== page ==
Little Witch Academia
Trigger is one of those animation studios that whenever they take on a new project, it’s something that you want to put on your radar, regardless of its topic, because it’s going to end up being one of the most beautifully animated anime of the year. Little Witch Academia started off as a film (and a sequel), but the property has seen such popularity that a television series exploring the world of Luna Nova was made a priority. Little Witch Academia follows Akko Kagari, a witch superfan who is excited to be enrolling in the esteemed Luna Nova Magical Academy. Not only that, but Akko comes from a non-magical background making her enrollment at Luna Nova a bit of a double-edged sword.
A lot of this show is about celebrating the beauty (and responsibility) of magic, but there’s also much charm in the fact that Akko is not good at magic. You’re following a character that struggles to even ride a broom properly, not some pro. Akko also has a good group of varied witch friends to bounce off of with their banter being a fun aspect to the series as well. Little Witch Academia tends to avoid serialization and larger story arcs, which gives the show a nice boost of freedom where every episode is something completely different. One week can be about a dragon. Another about a renegade skeleton looking for his lost love. There’s much less urgency with this show, but it’s such a pleasant, beautiful looking anime that will sneak up on you in other ways.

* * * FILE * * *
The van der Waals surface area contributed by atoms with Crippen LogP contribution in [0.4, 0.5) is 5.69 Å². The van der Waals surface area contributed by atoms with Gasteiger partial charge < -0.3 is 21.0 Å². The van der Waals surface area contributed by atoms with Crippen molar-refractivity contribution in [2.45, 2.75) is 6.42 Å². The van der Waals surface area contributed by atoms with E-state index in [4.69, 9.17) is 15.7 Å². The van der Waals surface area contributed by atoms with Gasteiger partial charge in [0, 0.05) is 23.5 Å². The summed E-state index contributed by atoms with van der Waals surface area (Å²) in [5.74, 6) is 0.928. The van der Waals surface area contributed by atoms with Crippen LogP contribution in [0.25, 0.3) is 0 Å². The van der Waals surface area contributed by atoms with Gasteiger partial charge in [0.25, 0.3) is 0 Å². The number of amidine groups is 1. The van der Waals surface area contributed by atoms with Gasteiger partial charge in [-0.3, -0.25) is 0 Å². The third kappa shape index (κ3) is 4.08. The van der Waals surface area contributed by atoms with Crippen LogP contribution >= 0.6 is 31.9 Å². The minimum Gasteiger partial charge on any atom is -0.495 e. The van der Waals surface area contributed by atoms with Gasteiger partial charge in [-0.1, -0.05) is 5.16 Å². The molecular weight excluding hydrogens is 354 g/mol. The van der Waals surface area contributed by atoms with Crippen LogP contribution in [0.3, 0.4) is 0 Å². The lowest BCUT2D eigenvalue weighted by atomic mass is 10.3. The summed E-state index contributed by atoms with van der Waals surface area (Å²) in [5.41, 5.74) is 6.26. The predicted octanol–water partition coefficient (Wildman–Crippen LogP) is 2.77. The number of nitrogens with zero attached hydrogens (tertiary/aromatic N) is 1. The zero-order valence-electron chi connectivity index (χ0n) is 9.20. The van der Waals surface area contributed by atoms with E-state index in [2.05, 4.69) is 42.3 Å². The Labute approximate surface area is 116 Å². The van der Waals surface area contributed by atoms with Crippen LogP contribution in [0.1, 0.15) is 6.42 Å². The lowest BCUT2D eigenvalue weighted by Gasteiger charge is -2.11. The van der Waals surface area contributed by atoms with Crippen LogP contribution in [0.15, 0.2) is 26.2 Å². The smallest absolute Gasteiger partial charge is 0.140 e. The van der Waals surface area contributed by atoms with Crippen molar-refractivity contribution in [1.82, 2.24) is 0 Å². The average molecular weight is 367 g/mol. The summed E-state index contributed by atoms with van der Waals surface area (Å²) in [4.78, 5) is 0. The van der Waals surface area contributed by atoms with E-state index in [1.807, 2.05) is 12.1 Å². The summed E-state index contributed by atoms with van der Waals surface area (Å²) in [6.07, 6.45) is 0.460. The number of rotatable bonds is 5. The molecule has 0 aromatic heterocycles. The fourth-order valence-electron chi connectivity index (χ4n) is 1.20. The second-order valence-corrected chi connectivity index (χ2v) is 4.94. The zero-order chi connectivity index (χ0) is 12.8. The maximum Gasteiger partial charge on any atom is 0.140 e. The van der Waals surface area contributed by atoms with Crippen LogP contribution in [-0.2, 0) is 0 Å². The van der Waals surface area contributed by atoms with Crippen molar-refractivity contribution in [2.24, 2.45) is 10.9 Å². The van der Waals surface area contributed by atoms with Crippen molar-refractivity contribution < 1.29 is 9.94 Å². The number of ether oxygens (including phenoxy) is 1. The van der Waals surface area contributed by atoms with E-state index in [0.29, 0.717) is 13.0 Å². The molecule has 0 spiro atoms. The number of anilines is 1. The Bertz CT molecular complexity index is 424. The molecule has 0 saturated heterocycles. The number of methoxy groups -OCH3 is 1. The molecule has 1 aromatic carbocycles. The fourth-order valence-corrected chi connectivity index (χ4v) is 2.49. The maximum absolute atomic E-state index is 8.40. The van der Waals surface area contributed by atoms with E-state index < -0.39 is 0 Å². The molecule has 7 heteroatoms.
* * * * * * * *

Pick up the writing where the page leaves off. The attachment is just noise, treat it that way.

Carole & Tuesday
Shinichio Watanabe is best known for formative anime like Cowboy Bebop and Samurai Champloo, but in all of his works music plays a fundamental role. Carole & Tuesday is the antithesis of that and it’s an anime that revolves around the beauty and power of music as it tells the simple story of two people who run away from their lives with the hopes of forming a band that can inspire the world with its music. Carole is a refugee orphan from Earth who’s passionate about the piano and Tuesday flees from her spoiled lifestyle with just her guitar by her side. These two opposites attract in a huge way and the series is simply content to focus on their love for their craft as they struggle to make a name for themselves.